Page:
Mission & History
The Paducah Symphony Orchestra (PSO) was founded in 1979 when a number of area musicians performed at the city’s Summer Festival. That concert created enough enthusiasm to bring together a small group of “founders” who wanted additional concerts. During the first two years, concerts were planned and performed one at a time, as funds were raised. In succeeding years, seasons have been pre-planned and the number of subscription concerts expanded. Many of these concerts now feature internationally recognized guest artists. Dr. Jordan Tang conducted the Orchestra for the twenty-three seasons from 1987 to 2009. In the spring of 2010, the PSO appointed Raffaele Ponti as its new Artistic Director & Conductor.
The mission of the PSO is to bring the rewards of great music to a growing and diverse regional audience. As the orchestra-in-residence at the Luther F. Carson Four Rivers Center, the PSO encompasses a wide range of ensembles, including the PSO Professional Orchestra, an auditioned adult Symphony Chorus, a Youth Orchestra & Sinfonia, a Children’s & Youth Chorus, as well as other Music Education Programs and Services. The Orchestra members, all paid professionals, are drawn from over 30 communities in Kentucky, Illinois, Missouri, Indiana, Ohio, Tennessee, and Alabama. The audience is even more diverse, representing 61 communities in a five state area.
The Orchestra has grown from performing two concerts in its first season to up to thirteen a season. In addition, small ensembles perform for schools, community and civic organizations each school year. Since their inception, these community engagement programs have served roughly 100,000 people—the majority of whom have been children.
The PSO expanded its educational opportunities in the 1990’s with the addition of a Children’s & Youth Chorus (grades 3 through 12). The young singers, who must audition to be accepted in the group, have twice toured Europe and have sung at a variety of Kentucky locations, including appearances at the Kentucky Music Educators Association Conference and the West Kentucky Thank You Night in Frankfort. The chorus members come from over ten counties in Western Kentucky and Southern Illinois, and perform at least once each season with the PSO.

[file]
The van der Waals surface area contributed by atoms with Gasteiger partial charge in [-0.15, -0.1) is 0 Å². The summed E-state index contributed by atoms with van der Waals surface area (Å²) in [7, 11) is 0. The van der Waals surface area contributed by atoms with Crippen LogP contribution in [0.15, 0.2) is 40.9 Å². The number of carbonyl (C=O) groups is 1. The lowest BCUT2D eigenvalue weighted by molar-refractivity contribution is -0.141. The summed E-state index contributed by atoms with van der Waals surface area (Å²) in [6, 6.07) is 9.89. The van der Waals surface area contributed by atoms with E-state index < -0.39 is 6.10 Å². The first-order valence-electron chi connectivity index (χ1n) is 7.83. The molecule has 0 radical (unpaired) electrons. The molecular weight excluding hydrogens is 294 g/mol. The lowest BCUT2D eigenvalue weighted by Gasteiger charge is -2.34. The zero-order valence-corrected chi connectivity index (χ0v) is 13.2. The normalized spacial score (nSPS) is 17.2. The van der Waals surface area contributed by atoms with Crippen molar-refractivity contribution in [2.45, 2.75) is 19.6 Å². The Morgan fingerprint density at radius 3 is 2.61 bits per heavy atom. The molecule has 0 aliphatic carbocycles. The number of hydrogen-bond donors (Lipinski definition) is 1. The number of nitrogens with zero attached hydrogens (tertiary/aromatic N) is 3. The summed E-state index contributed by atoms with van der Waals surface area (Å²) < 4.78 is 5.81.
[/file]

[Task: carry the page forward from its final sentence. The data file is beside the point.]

The PSO also operates a fully auditioned youth orchestra (PSYO) program, as well as a beginning strings (Sinfonia) program. In addition to several stand-alone and run-out performances, the PSYO performs once each season with the PSO at a subscription series concert at the Luther F. Carson Four Rivers Center in Paducah.
In addition to youth programs, the orchestra sponsors a Symphony Chorus. Under the direction of Dr. Bradley Almquist, head of the Choral Department at Murray State University, the adult chorus has gained an international reputation for moving audience members to tears. The group performs at least two programs per season with the Orchestra and also offers a cappella concerts. Dr. Almquist also conducts the Children’s Chorus.
As part of its commitment as a regional orchestra, the PSO has performed throughout the region at a variety of locations including Kentucky Dam Village State Park, Fohs Hall in Marion, Hopkinsville, Marshall County High School, Winchester, Murray, Southeast Missouri State University and Southeast Illinois Community College. The Lower Town Arts & Music Festival in Paducah featured the PSO for the first time in 2013, and the Orchestra has also performed several times for the Paducah Summer Festival, attracting audiences of 10,000 to 12,000 people. In 1994, the Orchestra had the distinction of backing up the Moody Blues band in a concert at Cape Girardeau and for vocalist Amy Grant at the Luther F. Carson Four Rivers Center (2007).
As the scope and quality of the organization’s programs have grown, so has its operating budget. From a $45,000 budget in 1981-82, the Paducah Symphony budget has grown to nearly a million dollars.
For over 30 years, the PSO has served as the premier musical organization serving Western Kentucky and the surrounding region, expanding its appearances through collaborations with community partners and enhancing the area’s cultural reputation. It is most unusual for a city Paducah’s size to have an orchestra, much less a highly successful one.
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